Helpful resources for teaching Cognitive Verbs

by Patricia Hipwell February 26, 2018 1 Comment

Helpful resources for teaching Cognitive Verbs

There is plenty of interest in the new senior syllabus and its cognitive verbs. While cognitive verbs is the new term, the concepts are old friends to teachers and students using Pat’s Posters or the How To Write What You Want To Say… book series.

Also known as key task words, task words and verbs, the cognitive verbs are common curriculum elements in disguise and teachers should be very familiar with these skills.

Our set of 18 posters are the most comprehensive resource yet developed for teaching these skills. The Posters link the skill, the questions to ask to guide the students as they develop the skill, graphic organisers and the language students should use to demonstrate the skill. They are designed to enable teachers to explicitly teach the Common Curriculum Elements (CCEs) in all year levels. 
 

Pat’s Posters / Blue Book

QCAA Cognitive Verbs

Analysing

Analyse, examine, explore, reflect on

Arguing/persuading

Argue, comment, discuss (for & against) distinguish

Classifying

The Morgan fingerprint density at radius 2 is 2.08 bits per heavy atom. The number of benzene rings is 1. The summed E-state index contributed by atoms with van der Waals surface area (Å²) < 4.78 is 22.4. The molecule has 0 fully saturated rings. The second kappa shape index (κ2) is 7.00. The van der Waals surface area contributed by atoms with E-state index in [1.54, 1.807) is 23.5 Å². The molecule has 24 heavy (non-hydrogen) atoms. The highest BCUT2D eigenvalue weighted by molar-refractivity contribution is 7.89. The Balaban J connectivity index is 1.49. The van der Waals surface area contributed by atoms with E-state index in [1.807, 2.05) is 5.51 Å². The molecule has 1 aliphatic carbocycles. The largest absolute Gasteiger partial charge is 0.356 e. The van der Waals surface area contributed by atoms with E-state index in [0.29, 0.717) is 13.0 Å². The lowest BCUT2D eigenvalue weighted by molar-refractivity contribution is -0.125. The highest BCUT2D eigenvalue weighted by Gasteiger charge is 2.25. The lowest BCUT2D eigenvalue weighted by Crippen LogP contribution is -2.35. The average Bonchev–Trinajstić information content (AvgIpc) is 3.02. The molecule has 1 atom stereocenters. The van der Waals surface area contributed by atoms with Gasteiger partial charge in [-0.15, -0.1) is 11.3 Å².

Categorise, differentiate, discriminate, distinguish

Comparing

Compare, contrast

Concluding/Decision Making

Decide, deduce, determine, make decisions, solve

Describing

Communicate, define, describe, express, recall

Elaborating

Develop, document

Evaluating

Appraise, appreciate, assess, comment, consider, critique, evaluate, solve

Explaining

Clarify, communicate, explain, judge

Generalising

 

Inferring and Interpreting

Comprehend, deduce, derive, extrapolate, infer, interpret, predict, understand

Justifying

Justify, prove

Listing

identify, recall, sequence

Making Recommendations

Propose, solve

Sequencing

sequence

Solving Problems

Prove, solve

Summarising

Organise, summarise

Synthesising

Resolve, synthesise


However, these posters are a teacher resource for teachers to use as they plan their lessons to incorporate explicit teaching of the cognitive verbs as demonstrated through writing. While it is tempting to think that plastering classroom walls with them is a good idea, it may not be. It’s not especially helpful to give these posters to students. They feature a lot of information and require considerable unpacking with students.

A better option for students is the How to Write What You Want to Say… books. These books are designed to be a useful student resource and compliment the posters. The blue book, How To Write What You Want to Say… is a multi-subject book suitable for students in the middle years of schooling. There are also books focused on writing for science and mathematics as well.

Of course, to get the most out of the posters and books, you should know how to use them. We can demonstrate the best way to use these resources to teach the cognitive verbs for staff in a professional development session. To organise a session contact us.





Patricia Hipwell
Patricia Hipwell

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1 Response

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Novella

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